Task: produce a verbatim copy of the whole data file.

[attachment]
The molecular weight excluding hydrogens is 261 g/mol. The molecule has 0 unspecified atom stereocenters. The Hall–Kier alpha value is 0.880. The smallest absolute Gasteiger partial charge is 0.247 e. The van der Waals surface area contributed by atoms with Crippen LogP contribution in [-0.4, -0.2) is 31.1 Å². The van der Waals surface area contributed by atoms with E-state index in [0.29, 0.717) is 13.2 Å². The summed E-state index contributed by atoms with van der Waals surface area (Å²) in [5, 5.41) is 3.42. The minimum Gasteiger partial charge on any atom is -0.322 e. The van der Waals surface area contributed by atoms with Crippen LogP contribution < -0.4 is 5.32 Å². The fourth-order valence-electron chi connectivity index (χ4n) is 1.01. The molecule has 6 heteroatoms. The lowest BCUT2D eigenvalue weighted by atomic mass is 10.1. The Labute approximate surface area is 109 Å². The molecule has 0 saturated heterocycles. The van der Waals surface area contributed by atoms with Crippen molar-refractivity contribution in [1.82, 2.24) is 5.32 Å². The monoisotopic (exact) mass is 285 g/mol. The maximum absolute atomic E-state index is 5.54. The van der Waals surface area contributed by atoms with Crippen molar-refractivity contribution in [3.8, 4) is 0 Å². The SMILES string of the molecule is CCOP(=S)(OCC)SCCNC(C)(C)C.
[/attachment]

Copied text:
The molecular weight excluding hydrogens is 261 g/mol. The molecule has 0 unspecified atom stereocenters. The Hall–Kier alpha value is 0.880. The smallest absolute Gasteiger partial charge is 0.247 e. The van der Waals surface area contributed by atoms with Crippen LogP contribution in [-0.4, -0.2) is 31.1 Å². The van der Waals surface area contributed by atoms with E-state index in [0.29, 0.717) is 13.2 Å². The summed E-state index contributed by atoms with van der Waals surface area (Å²) in [5, 5.41) is 3.42. The minimum Gasteiger partial charge on any atom is -0.322 e. The van der Waals surface area contributed by atoms with Crippen LogP contribution < -0.4 is 5.32 Å². The fourth-order valence-electron chi connectivity index (χ4n) is 1.01. The molecule has 6 heteroatoms. The lowest BCUT2D eigenvalue weighted by atomic mass is 10.1. The Labute approximate surface area is 109 Å². The molecule has 0 saturated heterocycles. The van der Waals surface area contributed by atoms with Crippen molar-refractivity contribution in [1.82, 2.24) is 5.32 Å². The monoisotopic (exact) mass is 285 g/mol. The maximum absolute atomic E-state index is 5.54. The van der Waals surface area contributed by atoms with Crippen molar-refractivity contribution in [3.8, 4) is 0 Å². The SMILES string of the molecule is CCOP(=S)(OCC)SCCNC(C)(C)C.